Although Jansenism spread quickly across Western Europe, it found its largest base of support in the Netherlands, Belgium, and France. One of the most well-known centers of Jansenist thought was Port-Royal-des-Champs, a Cistercian abbey located just outside Paris. The abbey was managed by Jacqueline-Marie-Angélique Arnauld, the sister of Antoine Arnauld. Antoine Arnauld’s work Moral Theology of the Jesuits would prove to be one of the most influential works of early Jansenism, meriting a rebuttal from the Jesuit side.


The famous mathematician Blaise Pascal was another major proponent of Jansenism during the seventeenth century. Beyond his scientific pursuits, Pascal was also an accomplished writer who held strong religious convictions in his later life. Starting in 1656, he authored a collection of letters known today as the Lettres Provinciales — documents written under a pseudonym criticizing Jesuit rhetorical methods.


Behind an often thinly veiled disguise, Pascal made use of humor and vicious polemical attacks on the Jesuits. An angry King Louis XIV banned Pascal’s work in 1660 and called for its destruction. However, it seems the Lettres Provinciales continued to maintain a reader base underground.


The Formulary Controversy and Unigenitus

King Louis XIV, by Hyacinthe Rigaud, 1701, Source: Sotheby’s


After the promulgation of Cum occasione, the Church’s struggle with Jansenism would only intensify. Pope Alexander VII continued the papacy’s campaign to stamp out what he regarded as a new heresy. To follow up Ad sanctam, he declared in 1665 that French priests had to submit to a formulary affirming their condemnation of Jansenist teachings. This policy was spearheaded once again by King Louis XIV, who had just started ruling France on his own four years earlier. The King could not stand priests who challenged his authority or his precious ties to Rome.


Some priests did agree to the Pope’s formulary, but many others refused. For the next fifty years, the so-called formulary controversy would lead to the publication of polemics by both the Jansenists and the Jesuits. For Louis XIV and the Pope, the final straw would be the priest Pasquier Quesnel’s book Moral Reflections on the New Testament. Royal and Jesuit patience had worn thin.


Illustration of the controversy over the apostolic constitution Unigenitus, Source: OpenEdition Journals


The controversy reached a head between 1709 and 1713. Louis XIV ordered the destruction of Port-Royal-des-Champs and forced the nuns out. In September 1713, under pressure from Louis, Pope Clement XI would issue the most important papal bull of the controversy: the Unigenitus. This apostolic constitution fully condemned not only the older teachings of Cornelius Jansen but also Quesnel’s book in 101 provisions. While the Catholic Church would no longer tolerate Jansenism, the movement still would not die. Unigenitus would ultimately divide the French church for decades to follow.


Was Jansenism Calvinism in Disguise?

Plan of Port-Royal-des-Champs, based on engraving by Louise-Magdeleine Horthemels, c. 1710s, Source: my-art-prints.co.uk


One common accusation lobbed at Jansenist sympathizers was that they were actually Reformed Protestants in disguise. In the post-Reformation era, being equated with Jean Calvin was equivalent to the worst form of heresy. Yet no evidence indicates that followers of Jansen’s teachings had Calvinist sympathies.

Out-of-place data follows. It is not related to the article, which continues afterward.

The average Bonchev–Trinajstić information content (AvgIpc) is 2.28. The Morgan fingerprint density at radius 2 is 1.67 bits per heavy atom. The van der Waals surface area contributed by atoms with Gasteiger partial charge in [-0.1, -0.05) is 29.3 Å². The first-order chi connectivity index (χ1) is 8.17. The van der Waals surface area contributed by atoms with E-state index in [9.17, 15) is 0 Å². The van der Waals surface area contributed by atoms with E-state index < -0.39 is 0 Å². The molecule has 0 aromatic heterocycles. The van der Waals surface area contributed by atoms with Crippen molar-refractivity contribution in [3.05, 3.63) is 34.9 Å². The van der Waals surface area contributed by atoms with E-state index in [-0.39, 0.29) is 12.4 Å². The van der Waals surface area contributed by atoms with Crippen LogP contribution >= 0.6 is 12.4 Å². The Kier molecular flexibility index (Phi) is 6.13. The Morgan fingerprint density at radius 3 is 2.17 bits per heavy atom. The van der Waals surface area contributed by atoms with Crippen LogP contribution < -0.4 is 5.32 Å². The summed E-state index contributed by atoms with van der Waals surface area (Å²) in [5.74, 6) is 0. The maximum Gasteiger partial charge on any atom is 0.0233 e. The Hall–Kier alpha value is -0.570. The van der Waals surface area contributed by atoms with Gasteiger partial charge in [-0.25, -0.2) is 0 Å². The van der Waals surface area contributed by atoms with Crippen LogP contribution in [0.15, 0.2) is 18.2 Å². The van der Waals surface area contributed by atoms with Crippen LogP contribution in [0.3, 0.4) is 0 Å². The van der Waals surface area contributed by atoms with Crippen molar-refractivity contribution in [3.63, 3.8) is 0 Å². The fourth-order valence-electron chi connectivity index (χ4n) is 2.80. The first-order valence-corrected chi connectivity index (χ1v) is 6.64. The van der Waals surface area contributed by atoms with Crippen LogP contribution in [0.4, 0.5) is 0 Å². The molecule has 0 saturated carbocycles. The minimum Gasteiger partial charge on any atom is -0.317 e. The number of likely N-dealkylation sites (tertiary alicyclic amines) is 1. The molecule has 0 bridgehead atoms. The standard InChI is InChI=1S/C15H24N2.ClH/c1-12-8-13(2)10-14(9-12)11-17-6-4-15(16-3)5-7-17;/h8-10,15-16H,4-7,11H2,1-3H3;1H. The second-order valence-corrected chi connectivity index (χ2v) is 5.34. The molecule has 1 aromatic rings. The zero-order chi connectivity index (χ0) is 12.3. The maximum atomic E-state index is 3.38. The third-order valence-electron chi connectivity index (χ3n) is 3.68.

Jansenists did share several doctrinal similarities with Calvinism, such as their emphasis on the nature of divine grace and predestination. However, they approached these important theological doctrines from a completely different origin point. Jansenists were not interested at all in breaking with the Catholic Church. Instead, they sought to reform it from within by bringing its teachings more in line with their interpretation of Saint Augustine’s writings.


Any similarities Jansenist beliefs shared with Calvinism were simply the result of textual interpretation. Jesuit-aligned clerics merely used accusations of Calvinist sympathies to delegitimize their theological opponents.


Jansenism in the Eighteenth Century and Beyond

Pages from La Vérité des Miracles Opérés à l’Intercession de M. de Pâris et Autres Appelants, by Louis Basile Carre de Montgeron, 18th century, Source: the University of Notre Dame


In spite of the efforts of Louis XIV and the Pope, Jansenism did not disappear after the autumn of 1713. In fact, the opposite happened. Among lower-ranking priests, Jansenist theology retained a widespread following during the eighteenth century. Jansenists were overjoyed when fearful European kings started to suppress the Jesuits. In France, they took an active role in the crackdowns, which culminated in the Society of Jesus’ dissolution in 1764.


Yet French society would change dramatically at the turn of the nineteenth century. During the French Revolution, many churches were closed or even vandalized. This persecution did not last for very long, but the new French state did seek to exert complete authority over the Catholic Church. As the nineteenth century went on and the Church’s direction changed, organized Jansenism faded away.


Although the Jansenist movement disappeared, many of its ideas would find a new life in Church teaching after the Second Vatican Council (1962-1965). During this monumental event in church history, the Church made the use of vernacular languages official and strengthened the role of the laity. The Jesuits may have outlasted their rivals, but in a sense, the Jansenists got the last laugh.

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By Greg PasciutoBA HistoryGreg is a Stonehill College graduate and aspiring writer and editor from Boston, MA. When he isn’t working his full-time job, you might find him reading, completing creative word searches, or just looking to learn new skills for life. His historical interests are particularly centered on the history of religion and the interactions of different cultural groups. Not limited to a single geographic region, Greg enjoys uncovering the stories of cultures all around.